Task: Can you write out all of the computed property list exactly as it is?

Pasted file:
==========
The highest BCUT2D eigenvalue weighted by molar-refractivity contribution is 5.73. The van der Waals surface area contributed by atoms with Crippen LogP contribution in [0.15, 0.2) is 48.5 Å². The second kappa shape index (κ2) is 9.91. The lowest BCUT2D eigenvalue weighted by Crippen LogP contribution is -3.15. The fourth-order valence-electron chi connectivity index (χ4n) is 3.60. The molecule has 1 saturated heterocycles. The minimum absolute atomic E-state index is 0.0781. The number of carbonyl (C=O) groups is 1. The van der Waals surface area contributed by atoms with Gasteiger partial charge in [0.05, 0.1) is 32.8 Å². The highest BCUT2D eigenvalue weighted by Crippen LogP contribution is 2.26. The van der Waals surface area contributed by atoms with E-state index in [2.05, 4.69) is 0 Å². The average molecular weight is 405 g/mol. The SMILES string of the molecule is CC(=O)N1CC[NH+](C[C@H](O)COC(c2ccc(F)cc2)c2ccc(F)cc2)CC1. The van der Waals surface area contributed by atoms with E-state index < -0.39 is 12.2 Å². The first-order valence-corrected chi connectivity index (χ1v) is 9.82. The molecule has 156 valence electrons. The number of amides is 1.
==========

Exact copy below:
The highest BCUT2D eigenvalue weighted by molar-refractivity contribution is 5.73. The van der Waals surface area contributed by atoms with Crippen LogP contribution in [0.15, 0.2) is 48.5 Å². The second kappa shape index (κ2) is 9.91. The lowest BCUT2D eigenvalue weighted by Crippen LogP contribution is -3.15. The fourth-order valence-electron chi connectivity index (χ4n) is 3.60. The molecule has 1 saturated heterocycles. The minimum absolute atomic E-state index is 0.0781. The number of carbonyl (C=O) groups is 1. The van der Waals surface area contributed by atoms with Gasteiger partial charge in [0.05, 0.1) is 32.8 Å². The highest BCUT2D eigenvalue weighted by Crippen LogP contribution is 2.26. The van der Waals surface area contributed by atoms with E-state index in [2.05, 4.69) is 0 Å². The average molecular weight is 405 g/mol. The SMILES string of the molecule is CC(=O)N1CC[NH+](C[C@H](O)COC(c2ccc(F)cc2)c2ccc(F)cc2)CC1. The van der Waals surface area contributed by atoms with E-state index < -0.39 is 12.2 Å². The first-order valence-corrected chi connectivity index (χ1v) is 9.82. The molecule has 156 valence electrons. The number of amides is 1.